ChadTough Foundation donating $1.5M to U-M's Mott Hospital

Chad Carr's parents said he was destined to help the world.

On the anniversary of Carr's death from DIPG (Diffuse Intrinsic Pontine Glioma), his legacy has made a major step in that direction.

The ChadTough Foundation, created when then-four-year-old Chad was battling an inoperable brain tumor, announced today that it will be donating $1.5 million to the University of Michigan's Mott Children's Hospital to accelerate pediatric brain tumor research.

It's part of a plan to raise $30 million in Carr's name.

Carr died on Nov. 23, 2015 after battling the disease for 14 months and the family wanted the date to hold positive significance. Carr, the grandson of Michigan football Hall of Fame coach Lloyd Carr and Hall of Fame safety Tom Curtis, drew national attention in his fight and inspired numerous gestures in the sports world from teams at U-M and the school's football rivals at Michigan State and Ohio State.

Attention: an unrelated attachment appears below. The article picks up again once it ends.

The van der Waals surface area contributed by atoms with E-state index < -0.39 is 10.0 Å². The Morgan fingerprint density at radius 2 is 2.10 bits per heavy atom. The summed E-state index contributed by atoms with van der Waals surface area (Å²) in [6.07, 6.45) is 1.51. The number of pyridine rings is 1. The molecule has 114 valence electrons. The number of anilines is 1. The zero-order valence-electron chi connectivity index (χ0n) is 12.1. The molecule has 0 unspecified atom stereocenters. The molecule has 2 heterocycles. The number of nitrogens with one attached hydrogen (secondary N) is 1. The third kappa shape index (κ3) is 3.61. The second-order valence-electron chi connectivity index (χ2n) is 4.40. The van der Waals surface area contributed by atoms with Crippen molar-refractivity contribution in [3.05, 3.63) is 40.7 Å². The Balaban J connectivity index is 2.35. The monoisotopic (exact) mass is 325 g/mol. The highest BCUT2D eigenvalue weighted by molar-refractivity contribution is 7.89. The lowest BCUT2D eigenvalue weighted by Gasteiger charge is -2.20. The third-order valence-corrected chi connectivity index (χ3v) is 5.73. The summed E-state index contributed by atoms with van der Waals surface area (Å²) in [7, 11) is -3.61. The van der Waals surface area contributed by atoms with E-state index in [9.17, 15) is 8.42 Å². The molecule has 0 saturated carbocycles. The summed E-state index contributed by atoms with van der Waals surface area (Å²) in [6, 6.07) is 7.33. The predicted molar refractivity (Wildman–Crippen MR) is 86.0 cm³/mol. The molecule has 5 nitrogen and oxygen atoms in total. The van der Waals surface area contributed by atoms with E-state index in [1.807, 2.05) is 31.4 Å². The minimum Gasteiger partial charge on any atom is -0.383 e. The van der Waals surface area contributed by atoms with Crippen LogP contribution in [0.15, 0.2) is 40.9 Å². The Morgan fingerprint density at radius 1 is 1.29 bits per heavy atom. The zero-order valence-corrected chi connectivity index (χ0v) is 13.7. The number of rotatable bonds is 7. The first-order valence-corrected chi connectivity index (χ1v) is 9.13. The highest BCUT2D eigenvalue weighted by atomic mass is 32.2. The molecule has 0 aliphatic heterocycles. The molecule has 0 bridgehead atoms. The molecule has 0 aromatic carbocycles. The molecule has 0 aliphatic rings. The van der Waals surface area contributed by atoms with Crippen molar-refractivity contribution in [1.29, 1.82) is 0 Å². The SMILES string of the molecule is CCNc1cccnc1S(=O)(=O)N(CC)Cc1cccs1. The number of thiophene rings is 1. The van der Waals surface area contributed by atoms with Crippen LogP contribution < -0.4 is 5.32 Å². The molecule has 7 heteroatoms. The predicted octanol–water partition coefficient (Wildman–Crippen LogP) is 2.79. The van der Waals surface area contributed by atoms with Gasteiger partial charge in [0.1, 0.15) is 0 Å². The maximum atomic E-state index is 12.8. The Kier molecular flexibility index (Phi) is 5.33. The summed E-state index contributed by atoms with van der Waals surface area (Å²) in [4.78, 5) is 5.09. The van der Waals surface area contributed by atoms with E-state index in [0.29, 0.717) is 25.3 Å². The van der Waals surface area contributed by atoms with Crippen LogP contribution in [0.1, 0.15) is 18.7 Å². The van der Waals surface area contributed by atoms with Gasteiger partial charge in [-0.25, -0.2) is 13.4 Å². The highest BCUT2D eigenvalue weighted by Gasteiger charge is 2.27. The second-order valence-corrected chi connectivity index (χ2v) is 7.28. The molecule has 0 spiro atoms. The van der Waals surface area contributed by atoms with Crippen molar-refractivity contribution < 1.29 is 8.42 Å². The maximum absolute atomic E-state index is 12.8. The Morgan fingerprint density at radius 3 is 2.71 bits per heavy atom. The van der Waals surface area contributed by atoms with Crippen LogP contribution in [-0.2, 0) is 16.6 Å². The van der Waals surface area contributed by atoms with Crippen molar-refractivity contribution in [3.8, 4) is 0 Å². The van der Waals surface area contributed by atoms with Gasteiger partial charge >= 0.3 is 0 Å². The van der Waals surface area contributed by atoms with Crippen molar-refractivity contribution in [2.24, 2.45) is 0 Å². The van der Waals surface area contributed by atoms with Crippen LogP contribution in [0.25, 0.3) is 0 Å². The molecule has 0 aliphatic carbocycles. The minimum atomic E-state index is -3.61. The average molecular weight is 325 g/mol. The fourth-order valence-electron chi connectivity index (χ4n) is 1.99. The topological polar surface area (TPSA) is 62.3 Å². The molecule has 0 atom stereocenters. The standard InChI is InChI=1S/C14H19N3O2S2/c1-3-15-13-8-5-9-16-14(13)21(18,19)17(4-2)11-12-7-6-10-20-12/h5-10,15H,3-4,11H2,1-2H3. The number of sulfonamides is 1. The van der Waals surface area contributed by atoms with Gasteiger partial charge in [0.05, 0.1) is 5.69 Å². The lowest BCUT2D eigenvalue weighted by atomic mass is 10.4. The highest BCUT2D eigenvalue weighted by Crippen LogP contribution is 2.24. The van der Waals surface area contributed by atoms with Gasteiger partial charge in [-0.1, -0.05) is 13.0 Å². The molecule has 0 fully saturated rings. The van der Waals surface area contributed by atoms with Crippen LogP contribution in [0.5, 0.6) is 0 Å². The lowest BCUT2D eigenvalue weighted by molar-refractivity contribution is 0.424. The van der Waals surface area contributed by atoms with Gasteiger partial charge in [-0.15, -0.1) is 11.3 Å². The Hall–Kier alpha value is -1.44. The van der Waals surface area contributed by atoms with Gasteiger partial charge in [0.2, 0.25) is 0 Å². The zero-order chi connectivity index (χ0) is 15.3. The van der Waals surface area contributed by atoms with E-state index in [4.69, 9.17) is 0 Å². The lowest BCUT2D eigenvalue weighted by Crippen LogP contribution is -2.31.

► Related: Chad Carr remembered by family, friends, U-M football

"We have so many amazing, generous people in our lives who are committed to making a difference in Chad's name, and we're so glad that difference will happen at Mott," Chad's mother, Tammi Carr, said in a released statement.

The initial gift will go to the general brain tumor research initiative with the intent that eventually a researcher will be hired specifically for DIPG.

A few of the major donors: newly elected University of Michigan Regent Ron Weiser and Wayne and Shelly Jones of The Jones Family Foundation.

"We have come a long way in treating and curing many childhood cancers. But therapy advances over the last two decades have not been effective in fighting the most lethal type of pediatric brain tumor, DIPG," said Dr. Valerie Opipari, a pediatric oncologist and chair of the Department of Pediatrics and Communicable Diseases at C.S. Mott Children's Hospital, in a released statement. "We are grateful for this generous gift from the ChadTough Foundation that will support research helping us develop entirely new ways of treating this devastating disease.”

(2016 © Detroit Free Press)


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